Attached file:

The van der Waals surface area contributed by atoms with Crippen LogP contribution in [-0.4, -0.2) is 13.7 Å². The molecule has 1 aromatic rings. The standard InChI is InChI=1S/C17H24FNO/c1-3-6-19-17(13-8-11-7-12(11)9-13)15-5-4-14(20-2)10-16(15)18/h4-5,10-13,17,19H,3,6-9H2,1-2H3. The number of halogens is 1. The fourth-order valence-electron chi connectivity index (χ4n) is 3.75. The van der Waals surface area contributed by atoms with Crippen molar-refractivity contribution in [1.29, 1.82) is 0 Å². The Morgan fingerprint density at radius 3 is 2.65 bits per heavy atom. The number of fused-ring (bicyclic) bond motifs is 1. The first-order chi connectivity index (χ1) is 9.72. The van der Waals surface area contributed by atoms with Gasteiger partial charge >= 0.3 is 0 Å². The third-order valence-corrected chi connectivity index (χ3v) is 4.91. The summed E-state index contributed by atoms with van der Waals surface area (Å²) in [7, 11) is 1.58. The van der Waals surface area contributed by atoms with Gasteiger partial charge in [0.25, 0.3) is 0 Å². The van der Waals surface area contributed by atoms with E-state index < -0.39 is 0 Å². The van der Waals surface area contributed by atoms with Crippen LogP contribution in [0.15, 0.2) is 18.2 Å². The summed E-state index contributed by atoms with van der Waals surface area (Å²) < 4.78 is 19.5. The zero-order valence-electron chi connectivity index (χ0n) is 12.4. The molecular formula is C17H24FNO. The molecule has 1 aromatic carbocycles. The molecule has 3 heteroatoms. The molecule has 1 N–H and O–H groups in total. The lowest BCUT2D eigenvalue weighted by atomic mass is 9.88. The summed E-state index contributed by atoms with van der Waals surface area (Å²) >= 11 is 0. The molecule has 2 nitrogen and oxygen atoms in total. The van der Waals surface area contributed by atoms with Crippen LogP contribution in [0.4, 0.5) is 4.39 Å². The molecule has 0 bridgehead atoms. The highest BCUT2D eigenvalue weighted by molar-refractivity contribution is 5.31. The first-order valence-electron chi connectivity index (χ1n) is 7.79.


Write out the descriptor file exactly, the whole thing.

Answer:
The van der Waals surface area contributed by atoms with Crippen LogP contribution in [-0.4, -0.2) is 13.7 Å². The molecule has 1 aromatic rings. The standard InChI is InChI=1S/C17H24FNO/c1-3-6-19-17(13-8-11-7-12(11)9-13)15-5-4-14(20-2)10-16(15)18/h4-5,10-13,17,19H,3,6-9H2,1-2H3. The number of halogens is 1. The fourth-order valence-electron chi connectivity index (χ4n) is 3.75. The van der Waals surface area contributed by atoms with Crippen molar-refractivity contribution in [1.29, 1.82) is 0 Å². The Morgan fingerprint density at radius 3 is 2.65 bits per heavy atom. The number of fused-ring (bicyclic) bond motifs is 1. The first-order chi connectivity index (χ1) is 9.72. The van der Waals surface area contributed by atoms with Gasteiger partial charge >= 0.3 is 0 Å². The third-order valence-corrected chi connectivity index (χ3v) is 4.91. The summed E-state index contributed by atoms with van der Waals surface area (Å²) in [7, 11) is 1.58. The van der Waals surface area contributed by atoms with Gasteiger partial charge in [0.25, 0.3) is 0 Å². The van der Waals surface area contributed by atoms with E-state index < -0.39 is 0 Å². The van der Waals surface area contributed by atoms with Crippen LogP contribution in [0.15, 0.2) is 18.2 Å². The summed E-state index contributed by atoms with van der Waals surface area (Å²) < 4.78 is 19.5. The zero-order valence-electron chi connectivity index (χ0n) is 12.4. The molecular formula is C17H24FNO. The molecule has 1 aromatic carbocycles. The molecule has 3 heteroatoms. The molecule has 1 N–H and O–H groups in total. The lowest BCUT2D eigenvalue weighted by atomic mass is 9.88. The summed E-state index contributed by atoms with van der Waals surface area (Å²) >= 11 is 0. The molecule has 2 nitrogen and oxygen atoms in total. The van der Waals surface area contributed by atoms with Crippen LogP contribution in [0.4, 0.5) is 4.39 Å². The molecule has 0 bridgehead atoms. The highest BCUT2D eigenvalue weighted by molar-refractivity contribution is 5.31. The first-order valence-electron chi connectivity index (χ1n) is 7.79.